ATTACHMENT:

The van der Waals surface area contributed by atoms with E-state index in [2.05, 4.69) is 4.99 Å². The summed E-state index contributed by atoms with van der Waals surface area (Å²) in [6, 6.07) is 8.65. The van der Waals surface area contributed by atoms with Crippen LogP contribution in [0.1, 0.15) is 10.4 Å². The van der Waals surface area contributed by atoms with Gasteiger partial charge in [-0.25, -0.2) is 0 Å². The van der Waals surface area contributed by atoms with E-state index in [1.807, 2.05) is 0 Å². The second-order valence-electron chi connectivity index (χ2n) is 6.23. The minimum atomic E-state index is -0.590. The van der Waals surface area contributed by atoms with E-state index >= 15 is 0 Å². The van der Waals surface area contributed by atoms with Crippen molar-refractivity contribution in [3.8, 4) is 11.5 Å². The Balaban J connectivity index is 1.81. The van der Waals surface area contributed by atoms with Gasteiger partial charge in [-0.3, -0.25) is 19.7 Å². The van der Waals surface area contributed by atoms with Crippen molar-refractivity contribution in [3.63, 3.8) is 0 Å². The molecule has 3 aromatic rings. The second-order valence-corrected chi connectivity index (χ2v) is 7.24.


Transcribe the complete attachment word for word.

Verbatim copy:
The van der Waals surface area contributed by atoms with E-state index in [2.05, 4.69) is 4.99 Å². The summed E-state index contributed by atoms with van der Waals surface area (Å²) in [6, 6.07) is 8.65. The van der Waals surface area contributed by atoms with Crippen LogP contribution in [0.1, 0.15) is 10.4 Å². The van der Waals surface area contributed by atoms with Gasteiger partial charge in [-0.25, -0.2) is 0 Å². The van der Waals surface area contributed by atoms with E-state index in [1.807, 2.05) is 0 Å². The second-order valence-electron chi connectivity index (χ2n) is 6.23. The minimum atomic E-state index is -0.590. The van der Waals surface area contributed by atoms with E-state index >= 15 is 0 Å². The van der Waals surface area contributed by atoms with Crippen molar-refractivity contribution in [3.8, 4) is 11.5 Å². The Balaban J connectivity index is 1.81. The van der Waals surface area contributed by atoms with Gasteiger partial charge in [-0.3, -0.25) is 19.7 Å². The van der Waals surface area contributed by atoms with Crippen molar-refractivity contribution in [3.63, 3.8) is 0 Å². The molecule has 3 aromatic rings. The second-order valence-corrected chi connectivity index (χ2v) is 7.24.